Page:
Home > Rug, Kelim, Soumak, Textile Post Archive >MAD or just Ersari/Beshir?
Author:jc
email: jc@rugkazbah.com
Sat, Jun 2nd, 2007 04:10:33 PM
Topic: MAD or just Ersari/Beshir?

Until actual scientific procedures/techniques and processes are applied to pre-commercial period weavings, there can never be any real discussion of, not only the problem of Middle Amu Darya(MAD) attributions, but those of almost any other pre-later 19th century Turkmen weaving group.

Naturally, the same can be strictly said of all other near Eastern rug producing areas as well. However, examples from Turkey(Anatolia), the Caucasus region(greater Armenia) and Iran, while almost as mysterious, do often times appear to be easier to provenance.

That said, and quite understandably, rug research is, at least in RK’s opinion, stymied by this lack of scientific principles/proof and not until this barrier is lifted will we ever be able to far more assuredly, let alone positively, provenance genuinely old and historic examples.

Or, for the matter, will we ever be able to positively relate and group examples together with any reliability.

RK knows this well and we are not asleep at the wheel here. We are moving, albeit slowly, to establish procedures to utilize the scientific testing methodologies that now exist (and would be necessary) to investigate and collate the types of salient factors needed to establish a database of scientific Oriental Rug criteria.

It is clear only after such a database is available to rug cognoscenti, dealers, collectors and researchers will they, or anyone else, be able to properly support and prove their contentions, ideas and opinions.

Sorry for the long preamble but RK can not stress enough the necessity for rug studies to make use of the latest scientific tools and techniques, as relying on the limited information available from structural analysis, naïve dye analysis (like spectrographic) or design comparison, which are the only methods in use today, is totally inadequate.

Likewise, we are extremely leery and unconvinced many of the latest rug “theories”, or older ones, concerning the grouping of weavings into clusters, will be supported by the scientific analysis and resulting database of information we want to see established.

It seems, at least in discussing Turkmen weavings, the hottest contemporary topic is trying to establish groups for Middle Amu Darya MAD weavings.

Formerly called Ersari and Beshir, these terms have now been cast aside and the general MAD attribution has taken over.

This is not to say there are no efforts to break MAD down into smaller, more specific clusters but RK believes the present situation with its lack of the determinable (provable) common (shared) criteria is woefully inadequate for this task.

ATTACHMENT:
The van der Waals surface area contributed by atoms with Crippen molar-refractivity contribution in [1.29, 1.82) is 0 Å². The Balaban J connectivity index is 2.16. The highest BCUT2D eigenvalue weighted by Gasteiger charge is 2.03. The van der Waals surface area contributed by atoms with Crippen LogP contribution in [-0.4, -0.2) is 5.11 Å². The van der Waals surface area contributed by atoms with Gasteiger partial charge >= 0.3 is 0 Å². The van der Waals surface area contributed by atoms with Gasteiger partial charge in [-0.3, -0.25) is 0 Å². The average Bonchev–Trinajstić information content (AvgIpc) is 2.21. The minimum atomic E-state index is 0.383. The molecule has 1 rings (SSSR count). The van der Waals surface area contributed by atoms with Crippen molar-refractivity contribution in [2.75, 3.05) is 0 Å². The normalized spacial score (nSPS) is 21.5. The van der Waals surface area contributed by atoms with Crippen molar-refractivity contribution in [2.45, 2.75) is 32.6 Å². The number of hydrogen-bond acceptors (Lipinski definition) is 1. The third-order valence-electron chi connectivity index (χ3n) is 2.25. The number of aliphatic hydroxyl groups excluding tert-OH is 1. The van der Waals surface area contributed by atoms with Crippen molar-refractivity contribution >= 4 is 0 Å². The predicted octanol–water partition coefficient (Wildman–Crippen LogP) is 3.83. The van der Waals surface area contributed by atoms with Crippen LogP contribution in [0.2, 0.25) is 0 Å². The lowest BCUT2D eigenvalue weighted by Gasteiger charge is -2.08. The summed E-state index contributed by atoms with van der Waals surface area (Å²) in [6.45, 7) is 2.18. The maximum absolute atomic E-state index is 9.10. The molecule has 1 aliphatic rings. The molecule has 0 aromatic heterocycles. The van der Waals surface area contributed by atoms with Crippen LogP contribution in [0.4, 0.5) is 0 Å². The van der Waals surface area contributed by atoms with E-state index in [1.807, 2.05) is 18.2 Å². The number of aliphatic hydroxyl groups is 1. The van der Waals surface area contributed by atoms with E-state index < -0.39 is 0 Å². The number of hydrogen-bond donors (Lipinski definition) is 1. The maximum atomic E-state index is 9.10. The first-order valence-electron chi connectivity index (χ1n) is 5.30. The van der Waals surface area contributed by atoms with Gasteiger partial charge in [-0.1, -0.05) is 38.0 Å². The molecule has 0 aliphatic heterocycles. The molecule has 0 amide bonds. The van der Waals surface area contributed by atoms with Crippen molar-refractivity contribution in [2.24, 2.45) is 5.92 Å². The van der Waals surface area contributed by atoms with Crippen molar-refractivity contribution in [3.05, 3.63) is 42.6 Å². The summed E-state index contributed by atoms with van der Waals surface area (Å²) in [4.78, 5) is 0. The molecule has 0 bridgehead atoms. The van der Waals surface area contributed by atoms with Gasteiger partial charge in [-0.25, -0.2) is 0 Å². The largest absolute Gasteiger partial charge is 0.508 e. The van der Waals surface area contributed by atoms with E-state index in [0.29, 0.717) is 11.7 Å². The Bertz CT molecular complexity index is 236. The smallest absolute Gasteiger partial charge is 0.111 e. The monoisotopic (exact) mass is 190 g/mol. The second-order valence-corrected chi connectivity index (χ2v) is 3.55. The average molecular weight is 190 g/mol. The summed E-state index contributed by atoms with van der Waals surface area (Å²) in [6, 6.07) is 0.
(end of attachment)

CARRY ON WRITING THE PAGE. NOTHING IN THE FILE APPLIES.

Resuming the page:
So in the end we believe these efforts will be, in the end, no better or specific than calling these weavings by the old general terms: Ersari and Beshir.

Here are two MAD weavings with the same design layout – similar main gols but far different minor gols, borders, etc.

It should be abundantly obvious the upper example is much newer but what else can we determine?

As RK has only handled it and not the other, we cannot definitively determine if they both are related in any other ways than by design.

To do this properly would require establishing a database like the one we mention above.

We will be glad to further this discussion depending on reader participation.

Author: jc
email:
Sat, Jun 2nd, 2007 04:10:33 PM

At this point in time trying to sort of the differences between Ersari, Beshir, MAD and Kizil Ayak weaving is basically an exercise in futility.

However, that does not mean we should all give up but rather realize any results are only provisional and probably will, like many other of today's attributions, fall by the wayside when other more scientific tests are applied.

RK has read what the Turko-Idiot, Virginia Commonwealth University professor steve price, wrote concerning our assessment of the Kizil Ayak chuval we posted in this thread.

We have also received several emails that questioned our belief this chuval is not "very old", as david reuben stated it is.

By the way, RK knows and has spoken to reuben enough to deduce he is nothing more than a mediocre London carpet dealer aspiring to be an "expert". RK says he has a long, long way to go before fulfilling that goal.

We are reposting the Kizil Ayak chuval reuben postulated about to facilitate comparison with another one that genuinely is "very old".

We stand by our assessment and to demonstrate what RK considers to be a "very old" (ie. pre-1800) Kizil Ayak chuval, we would like to post the following detail: